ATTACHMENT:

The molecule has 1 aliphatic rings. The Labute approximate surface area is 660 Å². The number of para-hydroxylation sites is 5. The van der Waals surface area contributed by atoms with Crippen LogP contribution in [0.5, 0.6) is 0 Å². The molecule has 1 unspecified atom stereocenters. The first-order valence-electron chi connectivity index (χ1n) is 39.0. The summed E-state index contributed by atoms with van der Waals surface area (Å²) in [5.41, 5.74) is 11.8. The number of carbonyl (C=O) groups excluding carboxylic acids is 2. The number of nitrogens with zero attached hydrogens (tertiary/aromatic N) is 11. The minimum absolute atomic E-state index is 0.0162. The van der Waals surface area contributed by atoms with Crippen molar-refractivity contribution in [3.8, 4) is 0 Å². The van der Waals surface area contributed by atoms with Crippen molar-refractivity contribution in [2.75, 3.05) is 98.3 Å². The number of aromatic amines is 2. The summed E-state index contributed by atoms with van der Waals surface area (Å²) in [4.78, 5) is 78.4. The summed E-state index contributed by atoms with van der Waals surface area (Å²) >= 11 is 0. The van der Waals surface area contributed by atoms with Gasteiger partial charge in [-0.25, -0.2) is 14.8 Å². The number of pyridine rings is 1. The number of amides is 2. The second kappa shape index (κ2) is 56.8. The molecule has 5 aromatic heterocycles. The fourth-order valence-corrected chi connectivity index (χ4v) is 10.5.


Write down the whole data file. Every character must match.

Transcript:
The molecule has 1 aliphatic rings. The Labute approximate surface area is 660 Å². The number of para-hydroxylation sites is 5. The van der Waals surface area contributed by atoms with Crippen LogP contribution in [0.5, 0.6) is 0 Å². The molecule has 1 unspecified atom stereocenters. The first-order valence-electron chi connectivity index (χ1n) is 39.0. The summed E-state index contributed by atoms with van der Waals surface area (Å²) in [5.41, 5.74) is 11.8. The number of carbonyl (C=O) groups excluding carboxylic acids is 2. The number of nitrogens with zero attached hydrogens (tertiary/aromatic N) is 11. The minimum absolute atomic E-state index is 0.0162. The van der Waals surface area contributed by atoms with Crippen molar-refractivity contribution in [3.8, 4) is 0 Å². The van der Waals surface area contributed by atoms with Crippen molar-refractivity contribution in [2.75, 3.05) is 98.3 Å². The number of aromatic amines is 2. The summed E-state index contributed by atoms with van der Waals surface area (Å²) in [4.78, 5) is 78.4. The summed E-state index contributed by atoms with van der Waals surface area (Å²) >= 11 is 0. The van der Waals surface area contributed by atoms with Gasteiger partial charge in [-0.25, -0.2) is 14.8 Å². The number of pyridine rings is 1. The number of amides is 2. The second kappa shape index (κ2) is 56.8. The molecule has 5 aromatic heterocycles. The fourth-order valence-corrected chi connectivity index (χ4v) is 10.5.